Do you ever get tongue tied?
When I was in 6th Grade, our history teacher who was from the exotic realm of New Jersey (so far from sunny Tucson), decided to teach us about the Constitutional Congress (yes, it was 1976) by having us act out a play that he may have written to teach sixth graders about the Constitutional Congress. We each had a part to play, a speaking part. At the time, people thought I was shy, so I only had one line. It was an important line, spoken passionately when confronted by the redcoats. It was the pinnacle of the action. To this day, I remember that line: “We shall not disperse!”
And I blew it. I got tongue tied and stuttered on the last word. In my defense, although I knew what it meant, what sixth grader uses the word “disperse” in every day conversation.
One of my friends had this problem at work. He really knew his stuff; you could tell by the way he talked about it when he was chatting around the water-cooler or working through it one on one. But when a meeting started, he felt like he had to be a “professional” and he put on a mental necktie. A tie that started choking him with big complicated words that he never used on a daily basis, and convoluted sentence structures. So of course he got tongue-tied and I got frustrated on his behalf. Confiding my frustration to my boss, he chided me for a lack of compassion – after all English was my friend’s second language, he pointed out. “Except,” I rebutted, “it’s not his second language. That’s what’s so frustrating.”
Sometimes when you know you’re stuff, and know it really well, it becomes such a part of you that you under-appreciate your skills. You think that it’s so easy for you, it must be that easy for everyone. So when you need to show that you know you’re stuff, you over-complicate things, you drag in big words that you never use and big concepts, trying to show people that you know your stuff.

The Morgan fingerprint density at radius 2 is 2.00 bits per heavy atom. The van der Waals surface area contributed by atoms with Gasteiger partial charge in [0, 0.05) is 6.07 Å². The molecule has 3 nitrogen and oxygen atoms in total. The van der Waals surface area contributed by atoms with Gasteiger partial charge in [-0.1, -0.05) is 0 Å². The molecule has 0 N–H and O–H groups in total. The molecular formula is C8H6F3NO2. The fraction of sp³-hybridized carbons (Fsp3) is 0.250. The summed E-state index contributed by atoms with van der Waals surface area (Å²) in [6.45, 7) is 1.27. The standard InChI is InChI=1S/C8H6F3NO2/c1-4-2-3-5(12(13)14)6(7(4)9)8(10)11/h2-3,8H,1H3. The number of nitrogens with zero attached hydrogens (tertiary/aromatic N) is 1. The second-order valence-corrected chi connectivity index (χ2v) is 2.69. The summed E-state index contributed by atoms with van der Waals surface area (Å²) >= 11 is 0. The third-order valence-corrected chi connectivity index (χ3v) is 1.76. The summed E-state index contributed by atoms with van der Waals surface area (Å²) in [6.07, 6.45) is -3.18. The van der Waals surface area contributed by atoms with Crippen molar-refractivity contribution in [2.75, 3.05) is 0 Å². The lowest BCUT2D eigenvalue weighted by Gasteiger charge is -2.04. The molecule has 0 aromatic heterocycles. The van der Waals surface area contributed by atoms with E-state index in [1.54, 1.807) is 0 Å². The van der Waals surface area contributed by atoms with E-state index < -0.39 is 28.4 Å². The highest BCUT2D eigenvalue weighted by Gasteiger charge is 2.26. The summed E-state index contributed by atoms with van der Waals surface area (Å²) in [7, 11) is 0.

I did that when I first started working as a consultant. Even though I had been doing my job for more than 30 years and held a leadership position at a huge company – and doing it darn well, thank you – and had earned a Masters degree, I would still doubt myself and get tongue-tied.
So how did I get past that? I’m going to share my secret with you:
It’s not what you say.
It’s how well you listen.
And what questions you ask to provoke thought in them and help them learn.
I learned this from my new boss. He’s a quiet guy and he doesn’t say much. He keeps it casual and you think he’s just chatting with the client. And then he slips in a question and the client falls silent, you see thoughts pass over their face, they look over at him, and then they shift. By asking a question that causes them to reflect and think beyond their usual patterns, they realize he knows his stuff.
He doesn’t have to use big words or convoluted thoughts to strut his stuff.
And that’s the secret: don’t make it about you – make it about the people you’re with. Make it about what they need to hear, reaching their minds. And suddenly you won’t be tempted by the big words and the complex concepts and sentences. In fact, you’ll learn to cast those aside and focus instead on making everything as simple and understandable as possible.
And when you are speaking simply, you won’t get tongue-tied.